State of collapse

Sound financial health and good administration are perhaps the two basic requirements for a state to even stay afloat. Sadly this seems to be a utopian dream for the state of Maharashtra now. The state is now steeped in a financial crisis that has forced it to apply a 20 per cent cut on overall expenditure.

Worst hit are the development projects, followed by daily expenditure needed to run the administration.

The state government has not been able to deliver some of the most basic things that are promised to its people in the Constitution. For one, it has failed to protect the people’s right to life and property. The successive building collapses with their high death tolls have exposed the state’s utter ineffectuality.

Now that the overall revenue income has dipped, the state may not keep all its promises. Its primary focus now seems to be timely distribution of salaries and perks to its 19 lakh employees and pension to over six lakh retired employees. The next priority for the Democratic Front government is to make available Rs 3,500 crore as special funds to MLAs and MLCs, to facilitate local works. This is, of course, to boost their chance of retaining their seats in the next elections.

In spite of its resources being so thinly stretched out, the government did not think twice before offering a generous hike in pension to its ex-legislators recently, which further burdened the state treasury. Soon, it will have to make available over Rs 1,900 crore to Vidarbha as a promised special package.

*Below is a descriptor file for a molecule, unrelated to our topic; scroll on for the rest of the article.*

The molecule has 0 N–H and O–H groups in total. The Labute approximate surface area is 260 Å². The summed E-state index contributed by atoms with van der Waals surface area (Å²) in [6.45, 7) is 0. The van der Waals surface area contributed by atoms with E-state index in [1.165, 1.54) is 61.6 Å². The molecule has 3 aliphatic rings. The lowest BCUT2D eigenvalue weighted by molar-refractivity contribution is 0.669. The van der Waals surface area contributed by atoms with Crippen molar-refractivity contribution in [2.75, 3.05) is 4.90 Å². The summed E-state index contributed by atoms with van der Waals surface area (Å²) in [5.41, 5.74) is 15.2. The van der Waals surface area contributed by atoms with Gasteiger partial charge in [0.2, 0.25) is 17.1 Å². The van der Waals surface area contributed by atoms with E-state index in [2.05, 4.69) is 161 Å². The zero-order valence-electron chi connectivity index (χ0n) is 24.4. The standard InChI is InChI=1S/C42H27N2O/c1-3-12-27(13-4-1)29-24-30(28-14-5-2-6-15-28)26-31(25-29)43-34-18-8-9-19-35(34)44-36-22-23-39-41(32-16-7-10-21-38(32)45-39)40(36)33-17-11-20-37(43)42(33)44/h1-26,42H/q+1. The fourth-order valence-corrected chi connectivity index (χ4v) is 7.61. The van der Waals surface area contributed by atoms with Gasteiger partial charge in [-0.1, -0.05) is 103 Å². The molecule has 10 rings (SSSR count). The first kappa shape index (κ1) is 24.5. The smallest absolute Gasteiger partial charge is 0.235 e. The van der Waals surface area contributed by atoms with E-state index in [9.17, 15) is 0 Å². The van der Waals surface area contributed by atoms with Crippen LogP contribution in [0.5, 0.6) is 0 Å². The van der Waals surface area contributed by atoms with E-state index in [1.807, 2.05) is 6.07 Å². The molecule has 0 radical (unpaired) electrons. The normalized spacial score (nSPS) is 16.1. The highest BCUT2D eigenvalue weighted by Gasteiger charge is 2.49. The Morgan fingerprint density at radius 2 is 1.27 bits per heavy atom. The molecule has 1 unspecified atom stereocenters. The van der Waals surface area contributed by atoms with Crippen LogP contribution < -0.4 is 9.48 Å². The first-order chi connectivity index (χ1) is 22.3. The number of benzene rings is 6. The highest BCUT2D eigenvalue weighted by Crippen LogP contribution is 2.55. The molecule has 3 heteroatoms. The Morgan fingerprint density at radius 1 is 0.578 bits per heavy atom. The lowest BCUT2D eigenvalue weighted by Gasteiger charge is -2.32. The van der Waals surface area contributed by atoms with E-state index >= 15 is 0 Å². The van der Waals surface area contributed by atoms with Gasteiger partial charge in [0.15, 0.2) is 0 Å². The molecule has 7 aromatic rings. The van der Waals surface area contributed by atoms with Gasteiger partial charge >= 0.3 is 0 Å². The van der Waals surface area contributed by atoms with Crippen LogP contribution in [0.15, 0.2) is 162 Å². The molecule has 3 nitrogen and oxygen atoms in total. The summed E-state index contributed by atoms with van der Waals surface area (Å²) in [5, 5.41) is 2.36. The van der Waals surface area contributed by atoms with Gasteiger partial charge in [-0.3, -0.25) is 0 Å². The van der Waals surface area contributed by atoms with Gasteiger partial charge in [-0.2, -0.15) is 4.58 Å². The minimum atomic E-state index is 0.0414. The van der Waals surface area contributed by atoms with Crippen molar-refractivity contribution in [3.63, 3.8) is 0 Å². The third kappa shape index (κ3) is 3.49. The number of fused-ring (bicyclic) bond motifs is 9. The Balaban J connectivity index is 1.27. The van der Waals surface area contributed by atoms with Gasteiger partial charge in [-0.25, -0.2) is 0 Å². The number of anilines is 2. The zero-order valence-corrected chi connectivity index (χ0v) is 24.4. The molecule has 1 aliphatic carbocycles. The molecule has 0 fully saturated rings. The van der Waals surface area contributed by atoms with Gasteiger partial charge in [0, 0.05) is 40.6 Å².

Sensing clear and present danger, the government has decided to apply 20 per cent cut to the special funds for legislators, which, of course, may invite their wrath in the approaching winter session of the state legislature.

The central government, which is also passing through a financial crunch, has offered 10 per cent hike in dearness allowance to its employees. Since Maharashtra is committed to match the salaries and perks given to the Central government employees, it will have to make a provision of approximately Rs 3,000 crore, which, of course, will add to the burden. State employees have already threatened to go on strike.

A layman would certainly want to know why the central and the state governments dole out such hikes, while the private sector works strictly on the basis of its financial conditions. Do the rulers feel they are exempt from these considerations?

The implementation of the fifth and sixth pay commissions has completely failed to root out corruption from government offices. On Friday evening, three babus from the state urban development department were caught red-handed by the ACB.

Incidents of building collapse and the government’s failure to prevent them is also a sign of state failure. Politics is taking priority over the protection of life.

Instead of debating over illegal buildings and early solutions, political parties have been trying to cash in on the anarchy. After each building collapse, inquiry committees were appointed to reveal the reasons for the catastrophe and the culprits. But such reports have been left to gather dust in Mantralaya cupboards. No political party has asked what happened to these reports.

The report on the Lucky Compound building collapse in Mumbra is yet to come, even though a few months have passed since the deadline. No political party wants to stop construction of illegal buildings, even though they are aware of their existence of many in their areas. Recently, a prominent NCP leader asked why Shiv Sena did not stop construction of illegal buildings in Thane, where it has been in power for decades. A Sena MLA asked in return why the senior government officials and the commissioner appointed by Congress-NCP government did not anything about it. Such allegations and counter allegations only show that there is little hope for anything better for the state and its 11.23 crore people.

It’s pertinent to note here that political parties are keener on the issue of redevelopment of crumbling structures in Mumbai and Thane, out of sheer love for the construction industry, more than public concern.

— The writer is Political Editor, MiD DAY

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